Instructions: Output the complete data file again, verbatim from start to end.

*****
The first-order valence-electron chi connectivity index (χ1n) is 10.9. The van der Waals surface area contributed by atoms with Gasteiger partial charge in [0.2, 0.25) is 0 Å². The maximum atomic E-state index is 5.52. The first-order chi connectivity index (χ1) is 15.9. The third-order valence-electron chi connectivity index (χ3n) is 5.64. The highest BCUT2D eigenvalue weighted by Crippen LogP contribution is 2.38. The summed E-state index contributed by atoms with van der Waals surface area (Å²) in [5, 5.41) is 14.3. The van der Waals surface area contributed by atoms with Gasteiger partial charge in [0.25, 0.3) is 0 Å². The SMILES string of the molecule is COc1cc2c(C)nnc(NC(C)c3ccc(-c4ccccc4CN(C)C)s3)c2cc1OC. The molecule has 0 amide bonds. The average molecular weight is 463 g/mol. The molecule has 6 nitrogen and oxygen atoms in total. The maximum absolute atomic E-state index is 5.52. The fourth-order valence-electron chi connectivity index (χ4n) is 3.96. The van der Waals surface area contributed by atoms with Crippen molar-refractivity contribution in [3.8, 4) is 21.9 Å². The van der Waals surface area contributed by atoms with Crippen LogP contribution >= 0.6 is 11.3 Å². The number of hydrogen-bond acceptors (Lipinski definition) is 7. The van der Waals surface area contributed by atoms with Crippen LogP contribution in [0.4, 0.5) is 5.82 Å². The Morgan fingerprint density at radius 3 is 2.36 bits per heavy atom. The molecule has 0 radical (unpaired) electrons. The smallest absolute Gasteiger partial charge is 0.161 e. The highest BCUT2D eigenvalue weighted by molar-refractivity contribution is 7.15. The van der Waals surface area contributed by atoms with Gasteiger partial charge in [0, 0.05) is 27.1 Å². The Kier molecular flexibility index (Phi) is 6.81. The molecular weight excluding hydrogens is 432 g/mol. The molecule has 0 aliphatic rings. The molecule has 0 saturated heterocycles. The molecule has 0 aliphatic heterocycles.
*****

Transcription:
The first-order valence-electron chi connectivity index (χ1n) is 10.9. The van der Waals surface area contributed by atoms with Gasteiger partial charge in [0.2, 0.25) is 0 Å². The maximum atomic E-state index is 5.52. The first-order chi connectivity index (χ1) is 15.9. The third-order valence-electron chi connectivity index (χ3n) is 5.64. The highest BCUT2D eigenvalue weighted by Crippen LogP contribution is 2.38. The summed E-state index contributed by atoms with van der Waals surface area (Å²) in [5, 5.41) is 14.3. The van der Waals surface area contributed by atoms with Gasteiger partial charge in [0.25, 0.3) is 0 Å². The SMILES string of the molecule is COc1cc2c(C)nnc(NC(C)c3ccc(-c4ccccc4CN(C)C)s3)c2cc1OC. The molecule has 0 amide bonds. The average molecular weight is 463 g/mol. The molecule has 6 nitrogen and oxygen atoms in total. The maximum absolute atomic E-state index is 5.52. The fourth-order valence-electron chi connectivity index (χ4n) is 3.96. The van der Waals surface area contributed by atoms with Crippen molar-refractivity contribution in [3.8, 4) is 21.9 Å². The van der Waals surface area contributed by atoms with Crippen LogP contribution >= 0.6 is 11.3 Å². The number of hydrogen-bond acceptors (Lipinski definition) is 7. The van der Waals surface area contributed by atoms with Crippen LogP contribution in [0.4, 0.5) is 5.82 Å². The Morgan fingerprint density at radius 3 is 2.36 bits per heavy atom. The molecule has 0 radical (unpaired) electrons. The smallest absolute Gasteiger partial charge is 0.161 e. The highest BCUT2D eigenvalue weighted by molar-refractivity contribution is 7.15. The van der Waals surface area contributed by atoms with Gasteiger partial charge in [0, 0.05) is 27.1 Å². The Kier molecular flexibility index (Phi) is 6.81. The molecular weight excluding hydrogens is 432 g/mol. The molecule has 0 aliphatic rings. The molecule has 0 saturated heterocycles. The molecule has 0 aliphatic heterocycles.